Besides classic lines like Arte Italiana and Ogiva, a rounded fountain pen designed in 1927, Omas demonstrates a real 21st-century sensibility. Take the 360 collection, the most revolutionary line produced here since Simoni decided a fountain pen could have 12 sides. Aerodynamic, ergonomic, and best of all, triangular-shaped, the 360 pens are light and fit comfortably in the hand. The collection comes in discreet blue, black, and a striking translucent iceberg-white cotton resin ($425) or a swirling royal-blue celluloid ($890).
After two years of research, Omas fashioned T2, a pure form of titanium, into the intricate shapes of its top collections, Arte Italiana and 360. "They are a nightmare to produce," says Aliamus, "but recognizably unique." The triangular T2 model ($10,000) required three months of consolidated craftsmanship. The velvety 12-faceted T2, with its diamond-encrusted pin and diamond band ($2,900), may just be the most exquisite pen on the market today.
Echoing his grandfather's affinity for the one-of-a-kind, Malaguti Simoni also designed the modern 502 collection, slender silver pens whose clips are studded with a semiprecious stone. Lady, the tiny ballpoint version with a blue lapis, fits perfectly into a Filofax. "Our pens are never overstated," says Aliamus, whose favorites include any pen in the recently released romantic Venice blue. "The pens are elegant with a bit of fantasy, which I like to think of as the Italian touch."
The Italian touch is quite apparent in Omas' annual limited editions, inspired by a cultural theme and "the most artistic and astounding pens we can dream up," according to Malaguti Simoni. Last year, Omas created the fascinating Igegno Scrittorio fountain pen ($1,500 in silver; $5,500 in 18-karat gold) based on detailed sketches done by Leonardo da Vinci in 1498. Hand engraved with individually sculpted nibs and topped by a small sphere set with a tiger's-eye, the pen shows that the Renaissance master was experimenting with internal ink systems some 300 years before Lewis Waterman, who invented the first internal ink system, was even born. Atlantide, inspired by Plato's Timaeus, is a pinnacle of artistry—the 30 handmade editions were minutely sculpted out of solid 18-karat gold, wrapped around a crimson background, and sold at $30,000 each.
Limited editions also provide Omas with the opportunity to test new techniques. For the Casanova pen ($1,600 to $4,700), for example, Malaguti Simoni experimented until he managed to incorporate porcelain, hand-painted from the Italian workshop of Richard Ginori, into the pens' caps and bodies.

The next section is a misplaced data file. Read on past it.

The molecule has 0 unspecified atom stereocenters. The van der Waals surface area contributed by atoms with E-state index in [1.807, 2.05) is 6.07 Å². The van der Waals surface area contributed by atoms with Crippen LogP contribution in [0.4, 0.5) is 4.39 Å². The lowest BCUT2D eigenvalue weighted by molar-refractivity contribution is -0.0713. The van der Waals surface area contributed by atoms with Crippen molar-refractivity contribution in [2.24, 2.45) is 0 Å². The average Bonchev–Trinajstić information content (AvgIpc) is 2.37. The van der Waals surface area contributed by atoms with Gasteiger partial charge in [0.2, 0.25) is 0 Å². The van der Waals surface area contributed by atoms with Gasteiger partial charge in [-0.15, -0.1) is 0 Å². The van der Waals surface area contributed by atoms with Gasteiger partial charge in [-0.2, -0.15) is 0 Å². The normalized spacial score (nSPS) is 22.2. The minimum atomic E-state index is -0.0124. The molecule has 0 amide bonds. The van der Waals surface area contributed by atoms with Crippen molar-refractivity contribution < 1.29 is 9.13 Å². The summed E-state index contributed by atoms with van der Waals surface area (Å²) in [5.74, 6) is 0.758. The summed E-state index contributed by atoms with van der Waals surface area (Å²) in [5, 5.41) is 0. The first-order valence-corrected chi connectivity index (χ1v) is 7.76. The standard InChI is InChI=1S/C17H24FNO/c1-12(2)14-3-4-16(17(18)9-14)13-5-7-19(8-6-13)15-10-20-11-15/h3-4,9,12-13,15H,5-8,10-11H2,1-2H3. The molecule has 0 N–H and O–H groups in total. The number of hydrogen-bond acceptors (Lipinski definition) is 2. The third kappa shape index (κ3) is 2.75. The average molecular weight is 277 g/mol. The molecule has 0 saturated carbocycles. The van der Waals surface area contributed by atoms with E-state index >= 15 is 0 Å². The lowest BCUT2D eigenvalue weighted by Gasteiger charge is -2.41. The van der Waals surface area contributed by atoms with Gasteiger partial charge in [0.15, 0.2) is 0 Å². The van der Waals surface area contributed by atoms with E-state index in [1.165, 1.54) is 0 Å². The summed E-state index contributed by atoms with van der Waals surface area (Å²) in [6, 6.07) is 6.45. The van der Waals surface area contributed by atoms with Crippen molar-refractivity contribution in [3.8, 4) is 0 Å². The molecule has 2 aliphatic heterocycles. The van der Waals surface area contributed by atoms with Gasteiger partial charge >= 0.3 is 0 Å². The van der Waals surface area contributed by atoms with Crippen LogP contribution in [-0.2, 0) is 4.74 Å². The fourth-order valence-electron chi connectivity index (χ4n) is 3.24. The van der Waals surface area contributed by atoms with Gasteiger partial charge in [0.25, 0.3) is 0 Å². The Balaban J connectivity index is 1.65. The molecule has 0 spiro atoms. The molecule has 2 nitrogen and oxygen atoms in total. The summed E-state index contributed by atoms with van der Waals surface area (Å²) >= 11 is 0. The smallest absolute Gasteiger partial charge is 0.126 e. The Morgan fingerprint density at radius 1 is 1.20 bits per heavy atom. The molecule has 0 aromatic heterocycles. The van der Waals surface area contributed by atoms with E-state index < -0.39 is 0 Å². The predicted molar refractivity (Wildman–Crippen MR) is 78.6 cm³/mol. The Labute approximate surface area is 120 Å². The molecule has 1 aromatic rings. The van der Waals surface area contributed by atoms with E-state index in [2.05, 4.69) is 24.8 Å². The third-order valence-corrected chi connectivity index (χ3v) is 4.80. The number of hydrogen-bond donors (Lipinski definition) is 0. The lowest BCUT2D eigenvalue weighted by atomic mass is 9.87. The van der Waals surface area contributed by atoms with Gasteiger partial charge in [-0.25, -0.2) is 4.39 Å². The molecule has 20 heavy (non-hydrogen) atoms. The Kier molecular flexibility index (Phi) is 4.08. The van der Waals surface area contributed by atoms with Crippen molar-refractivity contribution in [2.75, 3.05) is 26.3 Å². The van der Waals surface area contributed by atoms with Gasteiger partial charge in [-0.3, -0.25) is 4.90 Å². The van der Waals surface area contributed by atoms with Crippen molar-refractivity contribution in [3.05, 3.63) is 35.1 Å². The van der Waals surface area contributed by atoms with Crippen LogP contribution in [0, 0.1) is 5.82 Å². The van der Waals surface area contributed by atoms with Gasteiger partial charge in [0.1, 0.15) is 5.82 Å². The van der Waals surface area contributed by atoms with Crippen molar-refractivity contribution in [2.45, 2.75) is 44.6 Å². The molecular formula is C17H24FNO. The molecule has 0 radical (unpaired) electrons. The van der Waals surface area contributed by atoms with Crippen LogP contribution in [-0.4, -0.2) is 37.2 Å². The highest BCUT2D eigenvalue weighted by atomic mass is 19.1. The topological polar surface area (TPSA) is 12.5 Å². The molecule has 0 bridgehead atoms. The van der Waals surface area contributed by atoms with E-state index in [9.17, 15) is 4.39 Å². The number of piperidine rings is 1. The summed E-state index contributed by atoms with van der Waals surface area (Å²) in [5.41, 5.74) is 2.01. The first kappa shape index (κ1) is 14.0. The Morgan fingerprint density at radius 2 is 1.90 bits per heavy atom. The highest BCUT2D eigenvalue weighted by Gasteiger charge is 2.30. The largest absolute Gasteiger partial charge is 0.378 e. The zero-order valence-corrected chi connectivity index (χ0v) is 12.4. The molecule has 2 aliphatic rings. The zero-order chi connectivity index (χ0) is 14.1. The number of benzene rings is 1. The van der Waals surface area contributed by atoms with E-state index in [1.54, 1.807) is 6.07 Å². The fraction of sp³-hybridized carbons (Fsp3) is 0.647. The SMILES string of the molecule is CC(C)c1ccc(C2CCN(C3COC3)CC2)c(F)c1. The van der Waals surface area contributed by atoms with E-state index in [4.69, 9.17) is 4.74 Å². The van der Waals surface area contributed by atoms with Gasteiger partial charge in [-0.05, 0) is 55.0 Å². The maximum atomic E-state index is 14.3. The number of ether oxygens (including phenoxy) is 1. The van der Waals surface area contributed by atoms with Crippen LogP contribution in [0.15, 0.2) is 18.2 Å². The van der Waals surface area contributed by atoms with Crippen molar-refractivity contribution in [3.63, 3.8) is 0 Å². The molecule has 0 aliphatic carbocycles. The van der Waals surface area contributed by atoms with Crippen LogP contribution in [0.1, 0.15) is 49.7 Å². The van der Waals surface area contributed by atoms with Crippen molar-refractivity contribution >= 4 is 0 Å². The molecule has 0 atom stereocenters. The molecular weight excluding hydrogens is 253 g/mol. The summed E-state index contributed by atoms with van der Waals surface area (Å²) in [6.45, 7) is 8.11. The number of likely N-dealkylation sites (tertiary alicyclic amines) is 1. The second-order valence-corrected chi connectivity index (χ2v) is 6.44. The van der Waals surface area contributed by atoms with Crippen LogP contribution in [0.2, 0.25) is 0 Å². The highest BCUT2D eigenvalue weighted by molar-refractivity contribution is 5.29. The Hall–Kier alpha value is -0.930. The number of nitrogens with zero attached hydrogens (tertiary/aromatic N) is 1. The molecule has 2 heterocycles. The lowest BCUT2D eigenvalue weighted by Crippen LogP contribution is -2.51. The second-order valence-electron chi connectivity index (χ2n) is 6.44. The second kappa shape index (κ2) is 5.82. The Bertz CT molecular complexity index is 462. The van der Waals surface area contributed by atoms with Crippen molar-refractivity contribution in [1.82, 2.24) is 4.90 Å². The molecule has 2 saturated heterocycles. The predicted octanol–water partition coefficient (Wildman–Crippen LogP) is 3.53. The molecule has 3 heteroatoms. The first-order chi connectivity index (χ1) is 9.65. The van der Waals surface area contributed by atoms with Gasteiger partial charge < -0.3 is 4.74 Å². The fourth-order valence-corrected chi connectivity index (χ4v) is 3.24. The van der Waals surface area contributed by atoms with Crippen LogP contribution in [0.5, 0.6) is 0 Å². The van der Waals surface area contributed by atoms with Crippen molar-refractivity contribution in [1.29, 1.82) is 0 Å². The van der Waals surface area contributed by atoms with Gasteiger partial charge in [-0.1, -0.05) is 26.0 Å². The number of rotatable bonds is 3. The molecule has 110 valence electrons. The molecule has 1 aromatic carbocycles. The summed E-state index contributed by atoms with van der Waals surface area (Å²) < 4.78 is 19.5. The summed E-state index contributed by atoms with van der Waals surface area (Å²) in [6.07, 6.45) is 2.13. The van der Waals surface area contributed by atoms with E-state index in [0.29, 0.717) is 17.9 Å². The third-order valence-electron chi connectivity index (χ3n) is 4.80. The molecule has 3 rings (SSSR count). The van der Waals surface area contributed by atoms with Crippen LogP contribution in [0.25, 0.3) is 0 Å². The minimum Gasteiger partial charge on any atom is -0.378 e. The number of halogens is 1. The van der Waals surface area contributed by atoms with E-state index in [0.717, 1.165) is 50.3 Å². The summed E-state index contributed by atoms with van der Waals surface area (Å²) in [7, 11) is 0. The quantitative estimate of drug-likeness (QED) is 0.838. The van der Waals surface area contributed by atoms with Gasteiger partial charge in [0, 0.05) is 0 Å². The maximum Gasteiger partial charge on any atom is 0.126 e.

This year's innovative fall line includes a new celluloid combination of understated pearl-gray-and-white ($890) for the 360 collection, a smaller 360 Mezzo in vibrant amethyst ($295), and the Vision Ogiva ($250), a transparent cotton-resin pen boldly displaying the intricacy of its interior. "Omas pens are not meant tobe put under glass or admired as a status symbol," Aliamus says. "They are beautifully crafted objects for people who love to write."
Omas pens are available at the following: Joon, 782 Lexington Avenue, New York, NY, 212-935-1007; Fahrney's Pens, 1317 F Street NW, Washington, D.C., 800-336-4775; Flax Pen to Paper, 1078 Gaylay Avenue, Los Angeles, CA, 310-208-3529; Aspen's Pen Perfecto, 307 South Galena Street, Aspen,CO, 800-845-6291; or visit www.omas.com.
"I believe that a nice pen is an essential," says Omas' president Eric Aliamus. "The choice is incredibly personal, like selecting a great watch or getting a made-to-measure suit." Today's market certainly has an expansive assortment of fine writing instruments, ranging from elegant classics to sleek designer models and jeweled one-of-a-kinds. Here are eight of our own personal favorites.
Waterman's stylish Edson limited edition honors the company's 120th anniversary and is crafted from sterling silver with chiseled guilloche patterns ($1,000); Jorg Hysek's chic silver-finish fountain pen has a single diamond set into its body ($695); Cartier's feminine Ballpoint Pen Watch, a 2,000-piece limited edition in iridescent white and pink lacquers, features a tiny watch with a mother-of-pearl dial perched on the pen's top ($1,470); S.T. Dupont's handsome Orpheo Placed Metal fountain pen with platinum rings is finished in natural black Chinese lacquer ($550); Visconti's Wall Street, a 4,000-piece limited edition, is crafted from translucent blue or silver celluloid ($675); Montegrappa's playful Micra Diamond, in opalescent pink resin, has a tiny diamond band ($1,030); Montblanc's Nicolaus Copernicus—part of a limited edition of only 888—has white-gold ornamentation ($5,150); Namiki's artistic Autumn Flower, from the Emperor collection, is painstakingly hand-painted in traditional Japanese lacquer and gold ($6,500).